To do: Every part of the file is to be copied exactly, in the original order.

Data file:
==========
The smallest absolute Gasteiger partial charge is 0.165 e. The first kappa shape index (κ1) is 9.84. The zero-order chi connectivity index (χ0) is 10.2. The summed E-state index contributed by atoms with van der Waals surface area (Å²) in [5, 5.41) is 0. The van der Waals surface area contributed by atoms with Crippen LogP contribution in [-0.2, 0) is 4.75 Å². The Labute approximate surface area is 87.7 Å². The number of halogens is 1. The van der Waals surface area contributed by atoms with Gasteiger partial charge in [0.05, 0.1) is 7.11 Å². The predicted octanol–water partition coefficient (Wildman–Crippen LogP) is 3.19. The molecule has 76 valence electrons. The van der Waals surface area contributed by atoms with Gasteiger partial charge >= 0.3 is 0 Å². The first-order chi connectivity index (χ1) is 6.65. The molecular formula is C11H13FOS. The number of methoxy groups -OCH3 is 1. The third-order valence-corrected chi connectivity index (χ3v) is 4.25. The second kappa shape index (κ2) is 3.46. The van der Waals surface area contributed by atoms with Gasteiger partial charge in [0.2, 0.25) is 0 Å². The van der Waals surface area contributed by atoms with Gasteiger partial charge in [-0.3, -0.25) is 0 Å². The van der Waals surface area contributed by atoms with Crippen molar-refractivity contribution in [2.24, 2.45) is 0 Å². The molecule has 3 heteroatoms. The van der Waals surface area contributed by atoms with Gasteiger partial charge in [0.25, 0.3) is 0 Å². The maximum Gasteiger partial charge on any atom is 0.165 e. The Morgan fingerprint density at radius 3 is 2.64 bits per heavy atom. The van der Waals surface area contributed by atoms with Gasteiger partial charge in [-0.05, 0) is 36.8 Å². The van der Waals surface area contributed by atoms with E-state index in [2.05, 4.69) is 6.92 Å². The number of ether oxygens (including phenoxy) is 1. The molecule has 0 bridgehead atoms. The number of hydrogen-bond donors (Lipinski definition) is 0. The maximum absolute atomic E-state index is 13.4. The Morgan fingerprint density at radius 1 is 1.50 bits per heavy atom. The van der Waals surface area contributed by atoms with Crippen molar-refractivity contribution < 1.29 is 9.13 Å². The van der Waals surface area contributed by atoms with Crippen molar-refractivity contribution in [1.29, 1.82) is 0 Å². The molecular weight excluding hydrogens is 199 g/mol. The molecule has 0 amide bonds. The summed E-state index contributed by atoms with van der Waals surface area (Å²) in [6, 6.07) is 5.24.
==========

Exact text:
The smallest absolute Gasteiger partial charge is 0.165 e. The first kappa shape index (κ1) is 9.84. The zero-order chi connectivity index (χ0) is 10.2. The summed E-state index contributed by atoms with van der Waals surface area (Å²) in [5, 5.41) is 0. The van der Waals surface area contributed by atoms with Crippen LogP contribution in [-0.2, 0) is 4.75 Å². The Labute approximate surface area is 87.7 Å². The number of halogens is 1. The van der Waals surface area contributed by atoms with Gasteiger partial charge in [0.05, 0.1) is 7.11 Å². The predicted octanol–water partition coefficient (Wildman–Crippen LogP) is 3.19. The molecule has 76 valence electrons. The van der Waals surface area contributed by atoms with Gasteiger partial charge >= 0.3 is 0 Å². The first-order chi connectivity index (χ1) is 6.65. The molecular formula is C11H13FOS. The number of methoxy groups -OCH3 is 1. The third-order valence-corrected chi connectivity index (χ3v) is 4.25. The second kappa shape index (κ2) is 3.46. The van der Waals surface area contributed by atoms with Gasteiger partial charge in [0.2, 0.25) is 0 Å². The van der Waals surface area contributed by atoms with Gasteiger partial charge in [-0.3, -0.25) is 0 Å². The van der Waals surface area contributed by atoms with Crippen molar-refractivity contribution in [2.24, 2.45) is 0 Å². The molecule has 3 heteroatoms. The van der Waals surface area contributed by atoms with Gasteiger partial charge in [0.25, 0.3) is 0 Å². The maximum Gasteiger partial charge on any atom is 0.165 e. The Morgan fingerprint density at radius 3 is 2.64 bits per heavy atom. The van der Waals surface area contributed by atoms with Gasteiger partial charge in [-0.05, 0) is 36.8 Å². The van der Waals surface area contributed by atoms with E-state index in [2.05, 4.69) is 6.92 Å². The number of ether oxygens (including phenoxy) is 1. The molecule has 0 bridgehead atoms. The number of hydrogen-bond donors (Lipinski definition) is 0. The maximum absolute atomic E-state index is 13.4. The Morgan fingerprint density at radius 1 is 1.50 bits per heavy atom. The van der Waals surface area contributed by atoms with Crippen molar-refractivity contribution < 1.29 is 9.13 Å². The van der Waals surface area contributed by atoms with Crippen molar-refractivity contribution in [1.29, 1.82) is 0 Å². The molecular weight excluding hydrogens is 199 g/mol. The molecule has 0 amide bonds. The summed E-state index contributed by atoms with van der Waals surface area (Å²) in [6, 6.07) is 5.24.